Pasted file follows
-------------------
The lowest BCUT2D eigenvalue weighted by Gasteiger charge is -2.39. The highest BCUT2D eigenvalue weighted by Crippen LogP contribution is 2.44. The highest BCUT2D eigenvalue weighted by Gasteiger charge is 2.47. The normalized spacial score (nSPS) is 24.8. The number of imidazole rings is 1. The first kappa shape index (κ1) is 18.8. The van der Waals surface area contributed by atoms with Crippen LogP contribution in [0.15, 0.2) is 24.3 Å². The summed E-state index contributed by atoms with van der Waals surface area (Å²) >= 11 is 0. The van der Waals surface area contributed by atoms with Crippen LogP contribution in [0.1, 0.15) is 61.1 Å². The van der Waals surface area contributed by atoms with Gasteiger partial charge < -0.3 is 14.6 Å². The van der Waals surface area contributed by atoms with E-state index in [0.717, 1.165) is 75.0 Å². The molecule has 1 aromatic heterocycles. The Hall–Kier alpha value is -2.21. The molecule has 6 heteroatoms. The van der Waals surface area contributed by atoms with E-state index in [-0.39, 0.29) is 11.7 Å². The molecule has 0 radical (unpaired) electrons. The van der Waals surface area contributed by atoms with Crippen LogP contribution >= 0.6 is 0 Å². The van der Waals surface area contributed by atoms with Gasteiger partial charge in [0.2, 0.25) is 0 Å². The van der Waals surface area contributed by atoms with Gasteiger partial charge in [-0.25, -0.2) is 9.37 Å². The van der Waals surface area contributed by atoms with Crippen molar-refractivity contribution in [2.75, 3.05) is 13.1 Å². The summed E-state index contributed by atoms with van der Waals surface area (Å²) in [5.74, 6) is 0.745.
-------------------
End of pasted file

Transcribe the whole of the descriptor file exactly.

The lowest BCUT2D eigenvalue weighted by Gasteiger charge is -2.39. The highest BCUT2D eigenvalue weighted by Crippen LogP contribution is 2.44. The highest BCUT2D eigenvalue weighted by Gasteiger charge is 2.47. The normalized spacial score (nSPS) is 24.8. The number of imidazole rings is 1. The first kappa shape index (κ1) is 18.8. The van der Waals surface area contributed by atoms with Crippen LogP contribution in [0.15, 0.2) is 24.3 Å². The summed E-state index contributed by atoms with van der Waals surface area (Å²) >= 11 is 0. The van der Waals surface area contributed by atoms with Crippen LogP contribution in [0.1, 0.15) is 61.1 Å². The van der Waals surface area contributed by atoms with Gasteiger partial charge < -0.3 is 14.6 Å². The van der Waals surface area contributed by atoms with E-state index in [0.717, 1.165) is 75.0 Å². The molecule has 1 aromatic heterocycles. The Hall–Kier alpha value is -2.21. The molecule has 6 heteroatoms. The van der Waals surface area contributed by atoms with E-state index in [-0.39, 0.29) is 11.7 Å². The molecule has 0 radical (unpaired) electrons. The van der Waals surface area contributed by atoms with Crippen LogP contribution >= 0.6 is 0 Å². The van der Waals surface area contributed by atoms with Gasteiger partial charge in [0.2, 0.25) is 0 Å². The van der Waals surface area contributed by atoms with Gasteiger partial charge in [-0.25, -0.2) is 9.37 Å². The van der Waals surface area contributed by atoms with Crippen molar-refractivity contribution in [2.75, 3.05) is 13.1 Å². The summed E-state index contributed by atoms with van der Waals surface area (Å²) in [5.74, 6) is 0.745.